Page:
STATE of Utah, In the Interest OF K.D.N., A.N.L., K.N.N., M.S., A.L., and K.N., Persons Under Eighteen Years of Age. J.N., Appellant, v. State of Utah, Appellee.
¶ 1 J.N. (Mother) appeals the juvenile court's adjudication that she abused and/or neglected her three biological children and her three stepchildren. We affirm.
¶ 2 The juvenile court took numerous facts into account before arriving at its determination, but four incidents involving Mother and the children are of particular relevance in this case. Police responded to a domestic disturbance involving Mother in August 2012. Two of Mother's stepchildren had been screaming at their father (Father) and refusing to go to their room. Mother then “popped” one of them in the mouth hard enough that the blow chipped the child's tooth. While denying any intent to chip the tooth, Mother claimed she struck the child to stop her from hitting Father in the back where he had recently undergone surgery.
¶ 3 Mother called the police three months later. On this occasion, one of the teenagers had been acting out and Mother told her to hand over her iPod. The child refused, later testifying that the iPod was not her own but one that she had borrowed from her boyfriend. The child also yelled profanities at Mother. Mother then climbed on top of the child and tried to wrestle the device away from her. While it is unclear who bit whom first, the incident entailed the child's biting Mother and Mother's admitted biting of the child, which Mother claimed to be only responsive.
¶ 4 Two months later, a caseworker was in the home when another fracas ensued and one of the teenagers again needed to be disciplined. Mother told the child to go to her room, but she refused. Mother asked the caseworker what she should do, and the caseworker replied that she would not tell Mother how to parent but that Mother should not physically engage the child. Mother nevertheless grabbed the child and dragged her down the stairs to her room.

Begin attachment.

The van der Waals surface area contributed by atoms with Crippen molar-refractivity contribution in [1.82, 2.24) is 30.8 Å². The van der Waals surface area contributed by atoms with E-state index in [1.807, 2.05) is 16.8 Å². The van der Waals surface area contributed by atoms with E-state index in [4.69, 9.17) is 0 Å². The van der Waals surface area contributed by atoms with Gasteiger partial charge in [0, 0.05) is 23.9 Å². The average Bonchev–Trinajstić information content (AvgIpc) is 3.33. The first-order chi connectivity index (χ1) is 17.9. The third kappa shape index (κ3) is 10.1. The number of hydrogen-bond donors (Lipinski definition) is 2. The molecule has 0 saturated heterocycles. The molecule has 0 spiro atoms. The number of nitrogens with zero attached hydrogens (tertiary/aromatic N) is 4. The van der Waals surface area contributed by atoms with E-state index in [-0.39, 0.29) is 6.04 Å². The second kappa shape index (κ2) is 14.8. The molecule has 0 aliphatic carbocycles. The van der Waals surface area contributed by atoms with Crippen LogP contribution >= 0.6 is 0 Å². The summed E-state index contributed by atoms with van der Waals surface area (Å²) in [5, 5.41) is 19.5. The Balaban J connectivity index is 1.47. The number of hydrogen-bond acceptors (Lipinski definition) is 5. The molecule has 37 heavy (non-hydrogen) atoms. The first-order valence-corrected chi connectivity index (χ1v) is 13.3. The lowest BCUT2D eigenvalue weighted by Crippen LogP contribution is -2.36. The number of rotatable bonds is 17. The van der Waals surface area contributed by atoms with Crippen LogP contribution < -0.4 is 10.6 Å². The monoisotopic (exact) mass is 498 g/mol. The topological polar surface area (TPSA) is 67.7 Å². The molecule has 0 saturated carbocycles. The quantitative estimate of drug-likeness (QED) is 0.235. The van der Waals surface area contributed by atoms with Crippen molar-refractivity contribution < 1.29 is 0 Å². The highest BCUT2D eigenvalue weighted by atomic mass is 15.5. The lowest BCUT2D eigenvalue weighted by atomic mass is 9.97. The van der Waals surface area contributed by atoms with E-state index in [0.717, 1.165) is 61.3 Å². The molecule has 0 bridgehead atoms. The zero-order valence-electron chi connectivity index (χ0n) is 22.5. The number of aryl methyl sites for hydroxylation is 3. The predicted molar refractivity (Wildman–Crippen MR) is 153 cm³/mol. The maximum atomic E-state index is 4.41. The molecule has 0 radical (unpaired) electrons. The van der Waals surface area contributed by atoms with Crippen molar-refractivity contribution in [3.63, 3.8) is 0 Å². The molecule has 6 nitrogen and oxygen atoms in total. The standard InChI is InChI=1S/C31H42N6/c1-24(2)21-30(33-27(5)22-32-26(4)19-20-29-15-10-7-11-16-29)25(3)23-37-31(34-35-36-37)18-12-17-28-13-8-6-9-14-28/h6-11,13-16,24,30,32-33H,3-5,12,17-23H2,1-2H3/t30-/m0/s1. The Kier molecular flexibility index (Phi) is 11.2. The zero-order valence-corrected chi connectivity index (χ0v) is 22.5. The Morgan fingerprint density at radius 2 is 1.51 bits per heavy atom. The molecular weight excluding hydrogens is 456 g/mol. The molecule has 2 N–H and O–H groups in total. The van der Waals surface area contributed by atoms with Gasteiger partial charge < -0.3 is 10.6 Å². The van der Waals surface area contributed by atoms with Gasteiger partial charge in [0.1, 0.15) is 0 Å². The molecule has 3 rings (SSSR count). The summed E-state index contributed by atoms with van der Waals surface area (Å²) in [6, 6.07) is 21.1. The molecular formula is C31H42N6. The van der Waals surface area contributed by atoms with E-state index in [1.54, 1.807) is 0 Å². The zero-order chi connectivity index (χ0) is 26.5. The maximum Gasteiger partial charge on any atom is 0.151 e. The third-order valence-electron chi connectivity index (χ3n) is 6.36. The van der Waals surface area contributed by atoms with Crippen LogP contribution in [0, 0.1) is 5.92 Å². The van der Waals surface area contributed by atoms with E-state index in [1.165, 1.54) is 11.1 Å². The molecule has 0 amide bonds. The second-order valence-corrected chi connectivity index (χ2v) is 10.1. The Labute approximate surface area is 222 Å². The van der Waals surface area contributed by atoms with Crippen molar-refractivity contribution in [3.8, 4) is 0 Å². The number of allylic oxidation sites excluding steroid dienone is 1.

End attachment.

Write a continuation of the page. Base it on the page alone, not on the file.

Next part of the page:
¶ 5 Later that same month, Mother barricaded this same child in the basement by placing a couch in front of the basement door and then proceeded to taunt the child. The child then broke a hole in the door with a toy guitar. Mother reached through the hole and grabbed the child's hair, pulling her head into the closed door. The child testified that Mother used such force that she pulled some of the child's hair out, leaving a small bald spot. Mother testified that the child had threatened to harm or kill herself and the younger children, and that she had merely held the child's head in place to prevent the child from harming others.2
¶ 6 Following these incidents, the parents placed two of the children in State custody. A third child had left the home to live with an aunt following the iPod incident. A trial was held in March 2013. The juvenile court entered its final order the next month. It found that all six of the children were abused and/or neglected by Mother and Father. Mother appeals.
¶ 7 Mother first argues that the juvenile court erred in determining that she abused the children because her behavior was justified under the “reasonable discipline,” “self-defense,” and “defense of others” exceptions to a finding of abuse. See Utah Code Ann. § 78A–6–105(1)(b) (LexisNexis 2012). Mother argues that she was merely trying to discipline the children when she accidentally chipped a child's tooth, tried to wrestle away the iPod, and locked a child in the basement. She also argues that she was acting in defense of self or others when she “popped” a child in the mouth in order to stop the child from hitting Father, who had recently had surgery; bit a child to get that child to release her own bite on Mother; and grabbed a child's hair through a hole in a door to prevent her from harming others.
¶ 8 “Because of the complex contextual nature of child abuse proceedings,” whether behavior constitutes abuse is a highly factual question properly entrusted to the juvenile court. In re L.P., 1999 UT App 157, ¶ 9, 981 P.2d 848. Juvenile courts are required to make comprehensive and detailed factual findings in support of their ultimate conclusions. Id. ¶¶ 8–9. We review a juvenile court's findings for clear error, In re S.O., 2005 UT App 393, ¶ 12, 122 P.3d 686, and we review its ultimate determination of abuse only to assure that the court has not exceeded the bounds of sound discretion, see In re L.P., 1999 UT App 157, ¶ 8.